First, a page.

Lots of happenings in the TED community this week. Below, some highlights.
Autism awareness at the UN. April 1 is World Autism Awareness Day, and to formally commemorate it, Steve Silberman will give the keynote address at the United Nations Headquarters. Looking ahead to 2030, the UN Department of Public Information and Department of Economic and Social Affairs will examine how the Sustainable Development Goals impact efforts to improve the lives of people with autism. A series of panels and moderated discussions will explore this effort. (Watch Steve’s TED Talk.)
A scientific reason not to floss. In The American Journal of Physical Anthropology, archaeologist and TED Fellow Christina Warinner detailed the technique she developed to isolate DNA from calculus — also known as solidified plaque or tartar. Containing 25 times more DNA than ancient tooth or bone, calculus is “the richest known source of [ancient DNA] in the archaeological record”. The nondestructive technique opens up the possibility of studying the DNA of Native Americans and other groups who don’t want pieces of bone and tooth taken from their ancestors. (Watch Christina’s TED Talk.)
Adventures inspired by a bestseller. Eat Pray Love author Elizabeth Gilbert’s memoir, a runaway phenomenon, has inspired adventure and change in the lives of readers worldwide. To mark its 10-year anniversary, Gilbert released Eat Pray Love Made Me Do It on March 29, a collection of real-life, first-hand accounts of how the book has made an impact. Stories include how a man left seminary and forged a new relationship with God after embracing his sexuality, how a woman’s pursuit of the perfect pizza brought her to New Zealand and how a writer embraced a new love overseas. (Watch Elizabeth’s TED Talk.)
TEDsters shaping the future. In business and climate change, computer science and politics, the individuals on Fortune’s “World’s Greatest Leaders” list are quietly working to make the world a better place. Looking through the list, released this week, you’ll notice more than a few familiar faces from the TED stage. Watch Reshma Saujani, Tshering Tobgay, Arthur Brooks, Jeff Bezos, Bryan Stevenson, and Melinda Gates here on TED to learn more about their plans for a better future. (And watch for upcoming talks from leaders John Legend, Christiana Figueres and Sue Desmond-Hellmann.)
A cheaper, lighter electric car. Model 3, the newest edition of Elon Musk’s Tesla’s electric vehicles, is coming. Although the car’s actual production is slated for 2017, anyone interested in reserving one can starting on March 31. Delivery will be staggered, starting on North America’s West Coast, moving East. Then they will cross the pond to Europe and onward. Less expensive and lighter than the Model S, this edition will help car enthusiasts reduce their carbon footprint. (Watch Elon’s TED Talk.)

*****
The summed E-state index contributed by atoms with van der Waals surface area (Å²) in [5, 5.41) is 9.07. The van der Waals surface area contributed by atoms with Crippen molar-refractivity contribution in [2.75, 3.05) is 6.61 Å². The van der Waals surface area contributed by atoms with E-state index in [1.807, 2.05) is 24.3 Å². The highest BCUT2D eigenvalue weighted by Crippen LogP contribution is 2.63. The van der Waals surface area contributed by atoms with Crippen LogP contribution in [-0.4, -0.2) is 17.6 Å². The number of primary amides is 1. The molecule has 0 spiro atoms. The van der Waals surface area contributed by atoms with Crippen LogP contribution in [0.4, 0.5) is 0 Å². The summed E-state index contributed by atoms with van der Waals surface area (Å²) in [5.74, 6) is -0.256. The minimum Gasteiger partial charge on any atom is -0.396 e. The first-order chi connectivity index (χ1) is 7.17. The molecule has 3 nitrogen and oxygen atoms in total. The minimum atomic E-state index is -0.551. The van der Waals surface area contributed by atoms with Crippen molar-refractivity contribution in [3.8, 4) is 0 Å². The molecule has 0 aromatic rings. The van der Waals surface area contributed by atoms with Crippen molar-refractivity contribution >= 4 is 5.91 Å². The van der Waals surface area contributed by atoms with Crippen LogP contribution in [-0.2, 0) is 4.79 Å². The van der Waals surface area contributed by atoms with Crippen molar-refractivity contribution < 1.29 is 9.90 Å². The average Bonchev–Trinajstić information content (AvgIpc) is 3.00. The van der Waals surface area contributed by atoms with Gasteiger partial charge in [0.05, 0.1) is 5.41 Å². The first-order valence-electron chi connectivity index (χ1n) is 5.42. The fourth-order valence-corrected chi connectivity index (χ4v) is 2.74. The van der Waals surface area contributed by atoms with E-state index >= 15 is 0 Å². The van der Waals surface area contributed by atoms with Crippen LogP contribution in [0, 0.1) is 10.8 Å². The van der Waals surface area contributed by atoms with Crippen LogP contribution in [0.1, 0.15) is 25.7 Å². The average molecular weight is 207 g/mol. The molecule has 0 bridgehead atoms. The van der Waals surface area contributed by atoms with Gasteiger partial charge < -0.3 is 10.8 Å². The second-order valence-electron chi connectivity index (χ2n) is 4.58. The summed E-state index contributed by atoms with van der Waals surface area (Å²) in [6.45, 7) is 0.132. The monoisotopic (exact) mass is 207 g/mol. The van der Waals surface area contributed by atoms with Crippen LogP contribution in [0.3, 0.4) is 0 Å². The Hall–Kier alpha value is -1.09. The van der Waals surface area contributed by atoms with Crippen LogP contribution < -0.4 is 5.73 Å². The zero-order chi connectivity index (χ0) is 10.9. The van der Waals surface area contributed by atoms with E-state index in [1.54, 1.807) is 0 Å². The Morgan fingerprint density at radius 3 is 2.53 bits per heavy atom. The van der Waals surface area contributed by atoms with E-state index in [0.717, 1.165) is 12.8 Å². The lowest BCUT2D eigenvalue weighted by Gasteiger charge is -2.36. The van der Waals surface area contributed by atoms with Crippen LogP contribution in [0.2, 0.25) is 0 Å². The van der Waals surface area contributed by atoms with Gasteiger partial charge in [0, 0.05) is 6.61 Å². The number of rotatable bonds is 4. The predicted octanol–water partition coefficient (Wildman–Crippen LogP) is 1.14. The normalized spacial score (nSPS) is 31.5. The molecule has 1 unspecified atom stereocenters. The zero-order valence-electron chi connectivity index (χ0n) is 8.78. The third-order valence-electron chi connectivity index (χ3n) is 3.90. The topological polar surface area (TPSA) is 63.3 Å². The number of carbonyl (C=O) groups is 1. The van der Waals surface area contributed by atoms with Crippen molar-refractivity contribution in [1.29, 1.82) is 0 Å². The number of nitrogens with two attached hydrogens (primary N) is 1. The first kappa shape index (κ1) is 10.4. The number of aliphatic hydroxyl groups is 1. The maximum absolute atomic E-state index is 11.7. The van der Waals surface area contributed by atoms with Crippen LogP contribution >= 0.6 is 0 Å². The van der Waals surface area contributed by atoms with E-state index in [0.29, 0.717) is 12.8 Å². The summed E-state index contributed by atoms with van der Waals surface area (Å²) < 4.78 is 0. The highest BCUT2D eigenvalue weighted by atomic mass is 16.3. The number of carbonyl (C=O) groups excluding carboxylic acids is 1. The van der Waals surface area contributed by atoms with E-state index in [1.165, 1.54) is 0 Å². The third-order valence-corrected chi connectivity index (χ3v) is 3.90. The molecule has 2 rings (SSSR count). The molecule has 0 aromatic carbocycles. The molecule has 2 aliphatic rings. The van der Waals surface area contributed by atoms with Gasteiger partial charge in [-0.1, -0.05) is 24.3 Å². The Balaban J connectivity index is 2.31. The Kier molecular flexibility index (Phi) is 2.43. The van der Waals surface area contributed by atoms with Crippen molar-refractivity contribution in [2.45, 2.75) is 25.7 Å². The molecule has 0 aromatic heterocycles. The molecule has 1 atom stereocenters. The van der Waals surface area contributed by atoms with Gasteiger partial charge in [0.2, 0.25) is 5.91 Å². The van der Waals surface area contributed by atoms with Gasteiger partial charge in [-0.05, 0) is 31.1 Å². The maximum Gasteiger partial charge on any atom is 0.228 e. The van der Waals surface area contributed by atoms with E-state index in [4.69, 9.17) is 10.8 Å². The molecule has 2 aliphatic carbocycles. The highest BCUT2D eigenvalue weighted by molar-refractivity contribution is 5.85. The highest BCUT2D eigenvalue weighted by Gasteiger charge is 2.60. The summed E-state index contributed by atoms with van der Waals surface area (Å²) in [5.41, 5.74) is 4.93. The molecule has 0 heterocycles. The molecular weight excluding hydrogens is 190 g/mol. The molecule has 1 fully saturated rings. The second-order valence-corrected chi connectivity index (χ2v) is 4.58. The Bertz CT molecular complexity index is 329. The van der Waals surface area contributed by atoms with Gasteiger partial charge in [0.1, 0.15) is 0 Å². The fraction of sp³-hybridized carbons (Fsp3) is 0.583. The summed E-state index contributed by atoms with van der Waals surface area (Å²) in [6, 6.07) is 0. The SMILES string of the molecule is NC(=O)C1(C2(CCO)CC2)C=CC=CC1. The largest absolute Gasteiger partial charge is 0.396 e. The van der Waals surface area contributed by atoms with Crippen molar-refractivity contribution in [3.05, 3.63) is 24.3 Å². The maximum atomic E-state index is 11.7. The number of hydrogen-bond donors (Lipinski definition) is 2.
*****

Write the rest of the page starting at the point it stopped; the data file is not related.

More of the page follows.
The case for hitting snooze. In her TED Talk, Arianna Huffington describes the time she fainted from exhaustion and hit her head on her desk, which left her with a broken cheekbone and five stitches above her eye … and a new commitment to the value of sleep. Logging more sleep isn’t just about feeling good, she says, it’s a matter of life and death. Read a sneak peek of her new book, The Sleep Revolution: Transforming Your Life, One Night at a Time, out April 5, or check out her tips for a better night’s sleep in Time. (Watch Arianna’s TED Talk.)
Cartoons in the classroom. Known for crafting cartoons that explain complex ideas from math and science in simple and humorous terms, Randall Munroe took it a step further with his recent book, Thing Explainer, exploring everything from the solar system to washers and dryers using line drawings and ten hundred of the most common words in English. Now his knack for making the hard stuff easy to understand will be brought into the classroom. On March 22, educational publishing giant Houghton Mifflin Harcourt announced that his cartoons would appear in science textbooks starting this fall. (Watch Randall’s TED Talk.)
Drones to deliver better healthcare. “One billion people do not have access to all-season roads,” says Matternet’s Andreas Raptopoulos, which means “we cannot get medicine to them reliably.” On the TEDGlobal stage in 2013, he outlined his bold plan to fix this problem using drones, reducing the investment, time and carbon footprint of building more roads. This week’s test flight in Malawi, backed by UNICEF, showed promising results for using drones to deliver blood samples and medical tests from rural clinics to laboratories. (Watch Andreas’ TED Talk.)
Politics and the struggle for ideas. In conversation with journalist and op-ed columnist Gail Collins, Arthur Brooks dissected the key issues that Republicans and Democrats vote on, such as taxes and healthcare, in the New York Times. Looking at where the candidates stand on the issues, as well as their recurring strengths and weaknesses, Brooks assures readers that no matter what, the contest of ideas is what’s most important. “Politics is like the weather; ideas are the climate … The struggle for ideas that bring freedom and opportunity to more people — especially people at the periphery of society — has to go on no matter what.” (Watch Arthur’s TED Talk.)
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